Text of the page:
While the remnants of the tsarist wars were still smouldering, the Caucasus cautiously began to rebel against the new regime again. Most of the uprisings did not have national support, but were instigated by smaller gangs, called ‘bandits’ by the Soviets. In the mountains, familiar territory for the Ingush, Chechens, Karachays and Balkars, it was easy to hide and launch guerrilla campaigns. The repercussions became increasingly deadly. According to Soviet troops, the only way to punish the gangs was to cut off their supplies of food and assistance. Entire valleys of villages and hamlets were wiped out in the late ˈ30s and early ˈ40s, with the aim of depriving the guerrilla fighters of their lifelines. Despite this, resistance groups in the mountains continued to fight against the communists until the ’70s.
World War II monument in the village school of Chinar, Dagestan.
The Germans only just reached the Caucasus. At the end of 1942 they ascended Mount Elbrus and proudly planted the Nazi flag at the Elbrus
. Footage of the event was shown around the world, but it was only the vanguard who would taste this short-lived victory. In the meantime, the war had reached a turning point and the Germans began their unprecedentedly rapid retreat. Less than two and a half years after the Germans had climbed Mount Elbrus, the Russian army had reached the gates of Berlin. But the brief encounter worried the regime in Moscow. In preparation for their advance, the Germans sent spies and propagandists to the Caucasus to pave the way for German 'liberation'. They threw flyers out of aeroplanes that read 'For a free Caucasus'. Under the Germans, the mountain peoples were led to believe, the Caucasus would finally be free.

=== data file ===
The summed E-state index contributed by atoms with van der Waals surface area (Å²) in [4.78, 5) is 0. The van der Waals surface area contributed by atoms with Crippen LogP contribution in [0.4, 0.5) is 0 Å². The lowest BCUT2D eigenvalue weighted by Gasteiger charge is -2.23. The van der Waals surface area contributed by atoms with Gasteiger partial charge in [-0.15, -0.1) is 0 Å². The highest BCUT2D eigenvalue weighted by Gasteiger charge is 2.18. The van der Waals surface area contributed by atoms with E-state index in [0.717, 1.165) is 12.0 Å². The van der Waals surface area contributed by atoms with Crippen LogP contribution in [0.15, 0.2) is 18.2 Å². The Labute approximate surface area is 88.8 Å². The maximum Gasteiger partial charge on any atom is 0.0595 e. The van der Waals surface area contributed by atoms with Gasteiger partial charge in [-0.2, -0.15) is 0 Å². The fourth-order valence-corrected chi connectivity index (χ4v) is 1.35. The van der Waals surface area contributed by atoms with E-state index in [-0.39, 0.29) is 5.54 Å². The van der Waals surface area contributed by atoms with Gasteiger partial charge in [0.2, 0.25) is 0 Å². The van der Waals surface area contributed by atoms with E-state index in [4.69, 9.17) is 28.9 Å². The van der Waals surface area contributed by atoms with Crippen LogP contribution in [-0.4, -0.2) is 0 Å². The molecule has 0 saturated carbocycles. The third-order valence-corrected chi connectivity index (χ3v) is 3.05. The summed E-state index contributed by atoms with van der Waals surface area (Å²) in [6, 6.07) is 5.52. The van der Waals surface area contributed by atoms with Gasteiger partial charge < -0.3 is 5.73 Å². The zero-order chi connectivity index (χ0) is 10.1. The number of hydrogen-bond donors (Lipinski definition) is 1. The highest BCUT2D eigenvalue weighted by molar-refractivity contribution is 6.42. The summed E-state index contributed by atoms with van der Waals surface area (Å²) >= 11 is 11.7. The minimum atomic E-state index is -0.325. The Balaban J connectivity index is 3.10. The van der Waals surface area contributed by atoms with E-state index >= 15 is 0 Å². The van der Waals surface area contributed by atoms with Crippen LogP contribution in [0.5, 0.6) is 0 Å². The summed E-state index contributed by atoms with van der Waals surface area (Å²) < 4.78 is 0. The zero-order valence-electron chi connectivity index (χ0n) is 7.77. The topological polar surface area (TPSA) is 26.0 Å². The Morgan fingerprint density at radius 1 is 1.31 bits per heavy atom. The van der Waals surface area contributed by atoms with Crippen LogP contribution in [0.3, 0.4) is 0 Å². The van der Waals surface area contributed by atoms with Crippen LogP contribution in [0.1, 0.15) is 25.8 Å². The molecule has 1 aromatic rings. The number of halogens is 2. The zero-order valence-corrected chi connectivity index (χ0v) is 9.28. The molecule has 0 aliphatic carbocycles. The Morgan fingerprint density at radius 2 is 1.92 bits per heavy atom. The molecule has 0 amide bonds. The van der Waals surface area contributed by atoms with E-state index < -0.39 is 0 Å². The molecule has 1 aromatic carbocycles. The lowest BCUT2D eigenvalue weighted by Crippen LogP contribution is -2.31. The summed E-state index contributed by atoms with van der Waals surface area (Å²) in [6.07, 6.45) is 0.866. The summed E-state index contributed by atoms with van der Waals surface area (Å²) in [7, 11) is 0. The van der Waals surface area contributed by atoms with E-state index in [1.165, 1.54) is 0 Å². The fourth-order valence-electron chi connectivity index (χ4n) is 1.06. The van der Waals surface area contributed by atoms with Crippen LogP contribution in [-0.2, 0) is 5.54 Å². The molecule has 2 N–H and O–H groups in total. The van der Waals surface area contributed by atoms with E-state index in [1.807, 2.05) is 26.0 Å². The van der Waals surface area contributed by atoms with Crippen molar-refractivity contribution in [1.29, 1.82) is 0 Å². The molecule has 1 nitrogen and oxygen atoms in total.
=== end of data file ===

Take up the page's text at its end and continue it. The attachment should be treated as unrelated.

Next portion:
Under the Germans, the mountain peoples were led to believe, the Caucasus would finally be free.
When war broke out, thousands of Caucasians left for the frontline. Furthermore, the region boasts many veterans, with the Caucasian peoples contributing disproportionately to the war both in terms of soldiers and victims.
Upon returning from the front, many soldiers found a deserted country, where Stalin's paranoid regime had reeked considerable havoc among several peoples.
Akhmed Ustarkanov was just 17 when the war broke out. He opens the door of his spacious apartment in Grozny, Chechnya, wearing blue satin pyjamas and a small scull cap. He is tiny. His wife is sent to the kitchen to prepare food and uncork the vodka. He is an old-school Chechen – as Russified as can be – and so we have to drink toasts to life and death, women, guests, friendship and future generations.